The eruption of La Soufrière volcano last week in Saint Vincent and the Grenadines, has left the entire population of the main island without clean water and electricity, the UN Spokesperson said on Monday.
“The eruption has affected most livelihoods in the northern part of the island, including banana farming, with ash and lava flows hampering the movement of people and goods”, he told journalists at the daily news briefing.
La Soufrière erupted last Friday, blanketing Saint Vincent in a layer of ash and forcing some 16,000 residents to evacuate their homes to cruise ships and safer parts of the island.
Many residents threatened by the volcano have been evacuated using cruise ships which have been empty of passengers since last year’s no-sail order.
However, the Caribbean island has been told this route of escape is only open to evacuees who have had a Covid 19 vaccine.
People on the Island of St Vincent were told to evacuate following increased volcanic activity and the ultimate eruption of La Soufriere on Friday, 9 April.
Ships from cruise lines Carnival, Royal Caribbean and Celebrity Cruises were dispatched to the island last week, in an effort to provide temporary refuge and transport to neighbouring islands.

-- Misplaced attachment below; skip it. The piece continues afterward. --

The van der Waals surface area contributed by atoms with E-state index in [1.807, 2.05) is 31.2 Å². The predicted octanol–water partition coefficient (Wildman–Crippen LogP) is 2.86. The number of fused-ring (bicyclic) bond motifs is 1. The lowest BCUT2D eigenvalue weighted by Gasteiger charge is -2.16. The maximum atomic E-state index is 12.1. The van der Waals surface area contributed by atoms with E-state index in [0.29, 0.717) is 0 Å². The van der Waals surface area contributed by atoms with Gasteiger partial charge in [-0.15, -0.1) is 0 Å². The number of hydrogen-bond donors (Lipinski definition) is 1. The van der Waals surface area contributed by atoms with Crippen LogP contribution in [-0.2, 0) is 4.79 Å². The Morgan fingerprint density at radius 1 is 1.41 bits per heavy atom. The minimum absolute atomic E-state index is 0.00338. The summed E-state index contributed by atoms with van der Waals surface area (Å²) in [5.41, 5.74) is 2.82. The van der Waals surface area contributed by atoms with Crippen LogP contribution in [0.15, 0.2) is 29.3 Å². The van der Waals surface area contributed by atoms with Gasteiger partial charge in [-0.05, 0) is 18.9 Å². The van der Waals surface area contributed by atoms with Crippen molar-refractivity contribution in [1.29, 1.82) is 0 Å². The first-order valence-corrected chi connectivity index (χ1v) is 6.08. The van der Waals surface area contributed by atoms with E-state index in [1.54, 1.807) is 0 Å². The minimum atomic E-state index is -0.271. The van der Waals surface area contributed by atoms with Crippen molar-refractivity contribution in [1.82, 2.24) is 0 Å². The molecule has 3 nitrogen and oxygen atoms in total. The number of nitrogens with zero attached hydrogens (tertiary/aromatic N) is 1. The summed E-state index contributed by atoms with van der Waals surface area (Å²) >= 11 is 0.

Limited humanitarian access
Emphasizing that access to the island is limited, Mr. Dujarric said that along with the Caribbean Disaster Emergency Management Agency, the UN has mobilized pre-positioned water and sanitation hygiene supplies, currently stored in nearby Barbados.
Over the weekend, the Secretary-General spoke to Prime Minister Ralph Gonsalves and the Government officially asked for UN assistance.
The aid includes relief items, food and cash distribution and technical advice while neighbouring countries are contributing emergency supplies and assets to support evacuation, according to the UN spokesperson.
Scientists have predicted more volcanic eruptions and the UN has mobilized experts through the UN Environmental Programme (UNEP), at the request of the Prime Minister, to develop and implement a debris management plan, including to clean up ash and promote environmental health and safety.
La Soufrière’s most devastating eruption was in 1902 when about 1,600 people – most of them indigenous Caribs – were killed.
It last erupted in April 1979. The local population was evacuated and no casualties were recorded.
NEWS/PHOTO SOURCE: UN News | NZHerald